Japanese Host Club With a Nazi Theme Apologizes for Its Lack of ‘Awareness’

Staff at the Japanese host club posed with swastika-emblazoned bottles and wore costumes resembling the German army’s WWII uniform.
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Photo: Courtesy of @takigare3

A newly-opened Japanese host club has apologized for its lack of “awareness” after photos of its staff wearing Nazi-themed clothing sparked outrage on social media.

Staffed with male hosts who entertain and pour customers’ drinks, the club, called Unfair, opened on Sunday in the southern prefecture of Osaka. But things quickly went wrong when photos emerged showing the staff posing in uniforms that resembled those of the Nazi German army, with armbands bearing swastikas. Even the champagne bottles had swastika designs.


The parent company of the club, Host X Host, shut down the establishment after it received criticism from “Twitter and various other people,” it said in a statement on Tuesday.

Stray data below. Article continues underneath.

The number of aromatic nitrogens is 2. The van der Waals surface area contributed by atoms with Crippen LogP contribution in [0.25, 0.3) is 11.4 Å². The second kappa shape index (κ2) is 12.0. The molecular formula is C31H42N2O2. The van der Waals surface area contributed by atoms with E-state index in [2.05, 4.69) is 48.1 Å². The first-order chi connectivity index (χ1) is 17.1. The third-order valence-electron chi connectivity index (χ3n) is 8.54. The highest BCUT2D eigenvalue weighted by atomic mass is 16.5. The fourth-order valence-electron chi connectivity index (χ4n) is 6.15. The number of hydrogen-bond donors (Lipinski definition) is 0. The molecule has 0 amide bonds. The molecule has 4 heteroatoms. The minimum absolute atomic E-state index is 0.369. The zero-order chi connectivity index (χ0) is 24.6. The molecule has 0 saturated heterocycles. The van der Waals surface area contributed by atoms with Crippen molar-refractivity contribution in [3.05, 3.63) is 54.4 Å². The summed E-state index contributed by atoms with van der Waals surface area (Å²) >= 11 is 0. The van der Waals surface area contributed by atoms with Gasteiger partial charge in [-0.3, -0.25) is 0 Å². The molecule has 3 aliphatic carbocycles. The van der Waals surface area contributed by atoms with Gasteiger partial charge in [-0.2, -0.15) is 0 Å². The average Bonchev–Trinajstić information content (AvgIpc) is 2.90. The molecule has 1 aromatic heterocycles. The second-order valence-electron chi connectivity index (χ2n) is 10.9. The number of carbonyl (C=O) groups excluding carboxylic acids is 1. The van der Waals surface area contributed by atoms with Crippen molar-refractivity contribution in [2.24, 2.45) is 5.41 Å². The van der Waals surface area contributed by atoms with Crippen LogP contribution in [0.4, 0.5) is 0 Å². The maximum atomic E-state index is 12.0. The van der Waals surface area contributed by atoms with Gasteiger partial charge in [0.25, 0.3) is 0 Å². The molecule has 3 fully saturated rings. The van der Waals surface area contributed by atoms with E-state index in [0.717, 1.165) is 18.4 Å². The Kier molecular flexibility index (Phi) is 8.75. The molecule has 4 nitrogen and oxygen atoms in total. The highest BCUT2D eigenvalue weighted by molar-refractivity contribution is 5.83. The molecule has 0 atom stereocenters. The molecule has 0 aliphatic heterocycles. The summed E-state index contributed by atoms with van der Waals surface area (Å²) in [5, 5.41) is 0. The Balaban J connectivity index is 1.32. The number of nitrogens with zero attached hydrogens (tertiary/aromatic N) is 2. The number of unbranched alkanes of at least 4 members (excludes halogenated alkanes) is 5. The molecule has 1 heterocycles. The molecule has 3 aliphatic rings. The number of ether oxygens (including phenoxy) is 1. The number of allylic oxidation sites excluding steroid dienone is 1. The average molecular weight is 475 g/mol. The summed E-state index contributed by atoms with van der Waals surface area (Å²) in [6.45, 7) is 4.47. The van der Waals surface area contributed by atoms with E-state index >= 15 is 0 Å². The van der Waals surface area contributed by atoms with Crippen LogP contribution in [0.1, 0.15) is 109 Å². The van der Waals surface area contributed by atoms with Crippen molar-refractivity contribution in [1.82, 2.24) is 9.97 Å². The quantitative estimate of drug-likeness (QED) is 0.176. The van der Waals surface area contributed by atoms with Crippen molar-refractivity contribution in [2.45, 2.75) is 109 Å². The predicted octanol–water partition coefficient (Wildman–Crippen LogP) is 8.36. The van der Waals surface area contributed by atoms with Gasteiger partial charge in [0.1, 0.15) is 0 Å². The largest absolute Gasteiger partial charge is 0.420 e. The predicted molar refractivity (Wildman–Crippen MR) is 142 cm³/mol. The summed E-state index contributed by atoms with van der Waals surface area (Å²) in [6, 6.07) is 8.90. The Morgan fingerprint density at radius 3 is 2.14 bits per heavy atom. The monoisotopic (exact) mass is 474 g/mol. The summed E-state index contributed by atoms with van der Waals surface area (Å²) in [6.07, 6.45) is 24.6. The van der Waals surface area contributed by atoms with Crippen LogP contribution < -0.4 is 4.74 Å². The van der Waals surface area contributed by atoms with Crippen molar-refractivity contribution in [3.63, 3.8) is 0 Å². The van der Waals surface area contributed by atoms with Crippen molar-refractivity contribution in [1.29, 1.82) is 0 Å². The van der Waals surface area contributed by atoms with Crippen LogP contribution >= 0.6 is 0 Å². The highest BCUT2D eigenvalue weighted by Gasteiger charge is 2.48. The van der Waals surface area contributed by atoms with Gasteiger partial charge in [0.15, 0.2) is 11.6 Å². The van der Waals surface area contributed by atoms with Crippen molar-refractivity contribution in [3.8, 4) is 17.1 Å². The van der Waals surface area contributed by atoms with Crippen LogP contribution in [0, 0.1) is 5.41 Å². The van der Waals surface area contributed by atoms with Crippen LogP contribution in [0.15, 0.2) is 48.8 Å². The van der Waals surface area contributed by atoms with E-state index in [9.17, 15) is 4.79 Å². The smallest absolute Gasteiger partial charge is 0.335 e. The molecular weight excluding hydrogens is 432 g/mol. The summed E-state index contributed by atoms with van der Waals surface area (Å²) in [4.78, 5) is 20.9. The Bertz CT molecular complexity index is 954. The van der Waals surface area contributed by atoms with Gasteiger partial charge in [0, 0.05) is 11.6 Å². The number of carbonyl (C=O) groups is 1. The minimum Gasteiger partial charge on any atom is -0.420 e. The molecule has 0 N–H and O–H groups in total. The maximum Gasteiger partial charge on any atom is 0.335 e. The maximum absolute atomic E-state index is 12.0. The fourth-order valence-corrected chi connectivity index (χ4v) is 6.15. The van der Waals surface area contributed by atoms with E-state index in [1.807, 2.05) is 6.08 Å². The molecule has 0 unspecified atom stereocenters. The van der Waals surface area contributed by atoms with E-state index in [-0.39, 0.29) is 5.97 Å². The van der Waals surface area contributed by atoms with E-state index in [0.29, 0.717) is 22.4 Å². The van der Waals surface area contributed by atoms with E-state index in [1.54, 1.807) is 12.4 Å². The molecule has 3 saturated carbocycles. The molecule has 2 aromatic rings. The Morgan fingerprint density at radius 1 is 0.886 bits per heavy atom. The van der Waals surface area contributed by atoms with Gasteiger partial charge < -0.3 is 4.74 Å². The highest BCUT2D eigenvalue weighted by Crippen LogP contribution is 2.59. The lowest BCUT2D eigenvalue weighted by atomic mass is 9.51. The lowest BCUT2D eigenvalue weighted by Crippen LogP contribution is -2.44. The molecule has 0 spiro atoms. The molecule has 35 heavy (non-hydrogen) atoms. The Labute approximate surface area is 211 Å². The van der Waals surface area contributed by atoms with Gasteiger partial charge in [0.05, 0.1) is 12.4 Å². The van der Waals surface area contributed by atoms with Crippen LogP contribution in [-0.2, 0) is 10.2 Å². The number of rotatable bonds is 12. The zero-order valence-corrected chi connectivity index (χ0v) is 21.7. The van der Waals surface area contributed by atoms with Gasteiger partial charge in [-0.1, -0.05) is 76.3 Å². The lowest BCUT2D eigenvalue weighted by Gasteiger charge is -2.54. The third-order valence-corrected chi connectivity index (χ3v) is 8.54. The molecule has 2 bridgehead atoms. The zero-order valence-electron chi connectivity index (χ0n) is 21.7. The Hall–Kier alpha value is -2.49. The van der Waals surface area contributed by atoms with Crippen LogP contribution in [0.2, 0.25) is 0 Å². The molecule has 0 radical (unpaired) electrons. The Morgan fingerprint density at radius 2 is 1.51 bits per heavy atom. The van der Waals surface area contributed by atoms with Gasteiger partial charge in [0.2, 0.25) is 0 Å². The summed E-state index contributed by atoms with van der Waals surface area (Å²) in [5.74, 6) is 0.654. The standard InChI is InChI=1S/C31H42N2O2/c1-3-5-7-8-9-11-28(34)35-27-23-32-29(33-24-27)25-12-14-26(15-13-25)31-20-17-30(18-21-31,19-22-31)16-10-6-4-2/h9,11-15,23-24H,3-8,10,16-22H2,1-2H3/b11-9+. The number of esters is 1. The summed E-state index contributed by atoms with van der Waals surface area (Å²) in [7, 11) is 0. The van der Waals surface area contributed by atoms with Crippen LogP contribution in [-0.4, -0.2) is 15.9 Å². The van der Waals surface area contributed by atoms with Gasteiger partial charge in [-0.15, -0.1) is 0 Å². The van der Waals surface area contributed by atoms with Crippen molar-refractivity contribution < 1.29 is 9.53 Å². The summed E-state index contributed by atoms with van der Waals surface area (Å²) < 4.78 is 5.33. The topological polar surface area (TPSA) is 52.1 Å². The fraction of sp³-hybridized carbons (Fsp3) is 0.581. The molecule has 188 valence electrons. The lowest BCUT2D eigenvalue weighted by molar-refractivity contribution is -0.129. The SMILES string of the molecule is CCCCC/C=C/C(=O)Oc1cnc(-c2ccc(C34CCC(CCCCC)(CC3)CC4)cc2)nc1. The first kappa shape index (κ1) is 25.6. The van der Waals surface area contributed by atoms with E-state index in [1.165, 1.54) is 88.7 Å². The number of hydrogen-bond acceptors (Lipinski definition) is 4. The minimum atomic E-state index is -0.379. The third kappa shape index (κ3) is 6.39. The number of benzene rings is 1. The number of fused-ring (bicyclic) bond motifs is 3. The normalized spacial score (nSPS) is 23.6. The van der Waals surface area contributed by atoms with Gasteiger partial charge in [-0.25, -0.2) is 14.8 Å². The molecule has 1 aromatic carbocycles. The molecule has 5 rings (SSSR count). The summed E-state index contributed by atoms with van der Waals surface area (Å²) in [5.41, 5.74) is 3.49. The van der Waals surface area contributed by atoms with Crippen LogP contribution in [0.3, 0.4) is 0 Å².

The use of Nazi symbols has garnered sharp backlash among social media users, although the incident has not received widespread coverage by Japanese news outlets.

Campaign Against Antisemitism, a British nonprofit group, called the club “disgusting.” 

Similarly, the global Jewish human rights organization Simon Wiesenthal Center tweeted, “Japanese women are supposed to be attracted to men dressed up as SS Nazi murderers? Vile desecration of the memory of 6 million Jews, Anne Frank, victims of Nazi Holocaust. Where is Japanese outrage?”

Previously, the center also called out a Japanese comedian and director of the Tokyo Olympics opening ceremony for his previous anti-semitic jokes.

In its statement, the host club’s parent company said it “sincerely apologized for our lack of knowledge and awareness.”

“We caused discomfort for a lot of people. We will take your comments seriously and will work to make sure this sort of thing never happens again,” it said.

In 2016, an idol group under the Japanese music company Sony Music Entertainment similarly came under fire for their Nazi-like appearance.

The female idol group wore dresses that looked like military overcoats, black capes, and officer caps with a symbol that resembled the Nazi Eagle. The group’s producer and Sony Music similarly apologized for their “lack of understanding.” 

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